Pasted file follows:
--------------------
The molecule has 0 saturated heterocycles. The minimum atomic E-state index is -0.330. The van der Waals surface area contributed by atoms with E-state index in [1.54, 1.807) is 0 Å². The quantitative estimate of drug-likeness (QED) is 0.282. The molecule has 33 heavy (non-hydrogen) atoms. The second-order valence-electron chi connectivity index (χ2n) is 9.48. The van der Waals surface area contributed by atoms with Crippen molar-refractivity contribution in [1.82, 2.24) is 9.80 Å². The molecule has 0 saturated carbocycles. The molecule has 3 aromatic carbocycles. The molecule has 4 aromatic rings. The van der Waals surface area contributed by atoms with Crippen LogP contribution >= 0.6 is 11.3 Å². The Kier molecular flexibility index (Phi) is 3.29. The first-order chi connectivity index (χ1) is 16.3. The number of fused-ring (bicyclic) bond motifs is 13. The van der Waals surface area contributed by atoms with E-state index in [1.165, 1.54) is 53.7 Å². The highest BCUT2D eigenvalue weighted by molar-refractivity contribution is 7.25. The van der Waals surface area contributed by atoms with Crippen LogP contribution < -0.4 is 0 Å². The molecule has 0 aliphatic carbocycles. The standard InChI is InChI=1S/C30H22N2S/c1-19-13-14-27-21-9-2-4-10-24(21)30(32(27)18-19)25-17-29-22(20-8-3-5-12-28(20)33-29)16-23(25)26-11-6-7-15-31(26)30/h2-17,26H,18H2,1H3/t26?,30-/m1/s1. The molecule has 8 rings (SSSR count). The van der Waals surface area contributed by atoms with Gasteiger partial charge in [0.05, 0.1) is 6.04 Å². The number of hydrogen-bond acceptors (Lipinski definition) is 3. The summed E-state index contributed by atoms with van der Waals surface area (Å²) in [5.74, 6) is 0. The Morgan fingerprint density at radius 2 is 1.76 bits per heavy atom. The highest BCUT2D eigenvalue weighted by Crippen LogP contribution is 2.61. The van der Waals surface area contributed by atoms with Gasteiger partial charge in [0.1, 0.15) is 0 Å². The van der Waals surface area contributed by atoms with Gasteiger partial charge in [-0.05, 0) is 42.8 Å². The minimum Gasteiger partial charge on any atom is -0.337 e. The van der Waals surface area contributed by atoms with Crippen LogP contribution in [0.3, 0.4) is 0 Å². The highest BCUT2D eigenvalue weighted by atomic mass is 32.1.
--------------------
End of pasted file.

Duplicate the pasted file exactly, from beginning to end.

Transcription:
The molecule has 0 saturated heterocycles. The minimum atomic E-state index is -0.330. The van der Waals surface area contributed by atoms with E-state index in [1.54, 1.807) is 0 Å². The quantitative estimate of drug-likeness (QED) is 0.282. The molecule has 33 heavy (non-hydrogen) atoms. The second-order valence-electron chi connectivity index (χ2n) is 9.48. The van der Waals surface area contributed by atoms with Crippen molar-refractivity contribution in [1.82, 2.24) is 9.80 Å². The molecule has 0 saturated carbocycles. The molecule has 3 aromatic carbocycles. The molecule has 4 aromatic rings. The van der Waals surface area contributed by atoms with Crippen LogP contribution >= 0.6 is 11.3 Å². The Kier molecular flexibility index (Phi) is 3.29. The first-order chi connectivity index (χ1) is 16.3. The number of fused-ring (bicyclic) bond motifs is 13. The van der Waals surface area contributed by atoms with E-state index in [1.165, 1.54) is 53.7 Å². The highest BCUT2D eigenvalue weighted by molar-refractivity contribution is 7.25. The van der Waals surface area contributed by atoms with Crippen LogP contribution < -0.4 is 0 Å². The molecule has 0 aliphatic carbocycles. The standard InChI is InChI=1S/C30H22N2S/c1-19-13-14-27-21-9-2-4-10-24(21)30(32(27)18-19)25-17-29-22(20-8-3-5-12-28(20)33-29)16-23(25)26-11-6-7-15-31(26)30/h2-17,26H,18H2,1H3/t26?,30-/m1/s1. The molecule has 8 rings (SSSR count). The van der Waals surface area contributed by atoms with Gasteiger partial charge in [0.05, 0.1) is 6.04 Å². The number of hydrogen-bond acceptors (Lipinski definition) is 3. The summed E-state index contributed by atoms with van der Waals surface area (Å²) in [5.74, 6) is 0. The Morgan fingerprint density at radius 2 is 1.76 bits per heavy atom. The highest BCUT2D eigenvalue weighted by Crippen LogP contribution is 2.61. The van der Waals surface area contributed by atoms with Gasteiger partial charge in [0.1, 0.15) is 0 Å². The van der Waals surface area contributed by atoms with Gasteiger partial charge in [-0.05, 0) is 42.8 Å². The minimum Gasteiger partial charge on any atom is -0.337 e. The van der Waals surface area contributed by atoms with Crippen LogP contribution in [0.3, 0.4) is 0 Å². The highest BCUT2D eigenvalue weighted by atomic mass is 32.1.